Skippers are advised to go easy on drinking, be mindful of others and arrive early for the best viewing spots on one of the busiest days on Sydney Harbour, New Year’s Eve.

NSW Maritime Executive Director Mark Hutchings said more than 4,000 spectator craft are expected to converge on Sydney Harbour to see the fireworks and other entertainment, including the 9.15pm Harbour of Light Parade.

NSW Maritime will manage the on water safety and traffic management for New Year’s Eve on Sydney Harbour with around 50 patrols boats, including those from Marine Area Command Water Police and NSW Marine Rescue.

“Sydney Harbour is one of the best locations to view the lights and fireworks at 9pm and midnight. There will be a large number of boats competing for a limited number of anchorages and we want to ensure we do everything we can to facilitate safe vessel movements and prevent tempers flaring on the water,” Mr Hutchings said.

“Boaters need to leave home early to secure prime vantage points in daylight, be patient as there will be a lot of marine traffic and crowds accessing the water at boat ramps, ensure vessels are out of exclusion zones and keep to the maximum six knot speed limit.

“Exclusion zones will be in place from 8pm on New Year’s Eve to 12.45am on New Year’s Day extending from Cockatoo Island in the west to Clark Island in the east. No unauthorised vessels will be allowed in these areas during this time and access beneath the Sydney Harbour Bridge will be prohibited. The speed limit for recreational vessels in and around the exclusion zones will be six knots.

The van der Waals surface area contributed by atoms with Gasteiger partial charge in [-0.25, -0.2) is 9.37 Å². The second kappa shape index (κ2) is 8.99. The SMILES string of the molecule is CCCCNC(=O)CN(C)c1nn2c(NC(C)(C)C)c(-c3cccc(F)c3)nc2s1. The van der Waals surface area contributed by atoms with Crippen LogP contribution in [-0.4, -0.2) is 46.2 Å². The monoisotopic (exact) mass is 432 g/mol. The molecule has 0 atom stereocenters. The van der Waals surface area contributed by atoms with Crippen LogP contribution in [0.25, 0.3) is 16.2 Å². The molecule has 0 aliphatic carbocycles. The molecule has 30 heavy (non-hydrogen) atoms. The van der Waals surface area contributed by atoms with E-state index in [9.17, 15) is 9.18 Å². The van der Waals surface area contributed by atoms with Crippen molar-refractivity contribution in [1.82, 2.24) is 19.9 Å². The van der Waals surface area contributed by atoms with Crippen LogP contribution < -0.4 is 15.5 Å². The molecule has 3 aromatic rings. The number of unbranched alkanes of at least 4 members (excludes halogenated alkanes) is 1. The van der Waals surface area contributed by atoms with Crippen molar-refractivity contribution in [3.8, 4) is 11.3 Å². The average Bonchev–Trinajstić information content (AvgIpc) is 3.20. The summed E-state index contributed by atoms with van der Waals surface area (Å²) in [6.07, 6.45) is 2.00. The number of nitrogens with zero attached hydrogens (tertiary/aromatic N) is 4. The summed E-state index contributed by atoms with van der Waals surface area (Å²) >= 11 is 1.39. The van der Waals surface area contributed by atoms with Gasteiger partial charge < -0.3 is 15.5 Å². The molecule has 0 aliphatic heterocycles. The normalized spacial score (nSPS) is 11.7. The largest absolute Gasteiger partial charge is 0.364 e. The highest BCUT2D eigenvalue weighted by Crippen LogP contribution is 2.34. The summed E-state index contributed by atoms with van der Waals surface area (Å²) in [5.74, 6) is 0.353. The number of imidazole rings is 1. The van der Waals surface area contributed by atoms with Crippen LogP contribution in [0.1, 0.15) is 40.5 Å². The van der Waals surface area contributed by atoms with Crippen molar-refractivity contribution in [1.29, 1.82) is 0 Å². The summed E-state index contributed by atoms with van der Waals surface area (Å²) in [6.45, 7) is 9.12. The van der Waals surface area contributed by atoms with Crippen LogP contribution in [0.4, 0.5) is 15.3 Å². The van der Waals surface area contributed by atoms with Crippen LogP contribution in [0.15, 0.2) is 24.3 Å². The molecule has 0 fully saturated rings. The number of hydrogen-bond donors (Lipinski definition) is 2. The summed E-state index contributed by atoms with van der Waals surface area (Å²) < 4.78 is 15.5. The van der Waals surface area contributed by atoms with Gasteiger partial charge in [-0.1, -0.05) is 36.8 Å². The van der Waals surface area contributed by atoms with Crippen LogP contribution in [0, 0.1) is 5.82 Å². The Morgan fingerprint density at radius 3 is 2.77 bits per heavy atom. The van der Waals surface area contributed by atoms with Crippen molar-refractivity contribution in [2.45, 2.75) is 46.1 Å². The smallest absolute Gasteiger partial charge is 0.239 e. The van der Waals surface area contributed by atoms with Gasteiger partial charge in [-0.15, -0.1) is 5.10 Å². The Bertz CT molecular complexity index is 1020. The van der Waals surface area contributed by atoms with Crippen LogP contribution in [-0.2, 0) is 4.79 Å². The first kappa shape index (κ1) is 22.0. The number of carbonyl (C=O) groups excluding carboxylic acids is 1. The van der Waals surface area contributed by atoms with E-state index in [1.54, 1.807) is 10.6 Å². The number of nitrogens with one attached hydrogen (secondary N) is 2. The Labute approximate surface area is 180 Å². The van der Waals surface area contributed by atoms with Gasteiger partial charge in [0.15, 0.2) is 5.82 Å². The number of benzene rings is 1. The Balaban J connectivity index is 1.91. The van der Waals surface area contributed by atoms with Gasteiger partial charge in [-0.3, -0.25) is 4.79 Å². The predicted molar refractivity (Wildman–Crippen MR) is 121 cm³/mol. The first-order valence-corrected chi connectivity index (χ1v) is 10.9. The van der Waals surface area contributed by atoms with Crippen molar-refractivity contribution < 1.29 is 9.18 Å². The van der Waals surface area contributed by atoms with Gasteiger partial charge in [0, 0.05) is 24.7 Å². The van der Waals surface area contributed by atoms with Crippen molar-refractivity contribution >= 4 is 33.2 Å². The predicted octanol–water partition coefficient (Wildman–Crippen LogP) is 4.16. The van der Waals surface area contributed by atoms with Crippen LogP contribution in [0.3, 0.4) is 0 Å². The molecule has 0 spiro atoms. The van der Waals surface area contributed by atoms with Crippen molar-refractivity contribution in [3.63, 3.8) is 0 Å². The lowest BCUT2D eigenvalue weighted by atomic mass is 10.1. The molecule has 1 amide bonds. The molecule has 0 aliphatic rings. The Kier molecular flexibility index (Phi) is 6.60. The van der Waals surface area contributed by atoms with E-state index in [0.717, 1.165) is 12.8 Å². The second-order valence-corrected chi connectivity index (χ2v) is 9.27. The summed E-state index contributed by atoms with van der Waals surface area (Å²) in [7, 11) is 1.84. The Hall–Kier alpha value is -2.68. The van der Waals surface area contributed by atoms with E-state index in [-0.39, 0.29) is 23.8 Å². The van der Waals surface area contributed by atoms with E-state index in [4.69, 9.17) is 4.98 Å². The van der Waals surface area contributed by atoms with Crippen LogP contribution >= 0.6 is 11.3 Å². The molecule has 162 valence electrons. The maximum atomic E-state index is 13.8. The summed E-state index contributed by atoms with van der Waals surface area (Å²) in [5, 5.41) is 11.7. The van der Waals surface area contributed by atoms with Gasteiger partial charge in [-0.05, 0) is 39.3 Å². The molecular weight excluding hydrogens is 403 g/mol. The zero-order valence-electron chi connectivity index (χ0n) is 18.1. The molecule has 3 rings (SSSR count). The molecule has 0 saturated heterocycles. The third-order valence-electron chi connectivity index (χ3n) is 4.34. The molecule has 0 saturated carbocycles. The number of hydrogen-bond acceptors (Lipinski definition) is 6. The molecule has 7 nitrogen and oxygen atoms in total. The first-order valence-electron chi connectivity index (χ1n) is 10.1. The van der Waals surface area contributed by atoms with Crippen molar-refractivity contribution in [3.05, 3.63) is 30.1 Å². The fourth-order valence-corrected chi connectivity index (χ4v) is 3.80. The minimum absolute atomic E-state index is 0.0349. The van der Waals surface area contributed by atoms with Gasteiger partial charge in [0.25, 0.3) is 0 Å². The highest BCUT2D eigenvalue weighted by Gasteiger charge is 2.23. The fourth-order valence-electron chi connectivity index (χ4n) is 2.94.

“Skippers should make sure their anchor is secured and won’t drag, and boats have enough room to freely swing and not hit another vessel.”

He said although last year on Sydney Harbour there were a handful of fines for not following lifejacket rules, the vast majority of boat operators were respectful and followed the rules.

“There’s a lot to celebrate on New Year’s Eve, just remember the alcohol limit for skippers is 0.05 (zero if under 18) – the same on water as it is on the road – and there’s also no place for taking drugs and boating. If you plan to have a drink, ensure you have a Plan B – such as a designated skipper to get you and your boat home,” Mr Hutchings said.

“It is also the skipper’s responsibility to ensure all of the appropriate safety equipment including lifejackets, navigation lights and anchor lights are on board, in working order and used when appropriate. 

“When the fireworks are complete, skippers will need to exercise patience as the fireworks barges cool down and thousands of other boats will be moving around the harbour with limited visibility.

“It’s important in choppy conditions for everyone to wear a lifejacket, take it slow and reduce wash. Skippers must keep a proper lookout at all times and maintain a safe speed.”

Last New Year’s Eve there was one notable incident which resulted in a serious injury to the skipper and a written off boat after a fire started on board the vessel after refuelling at a marina.

For New Year’s Eve maps, exclusion zones and recommended vantage points visit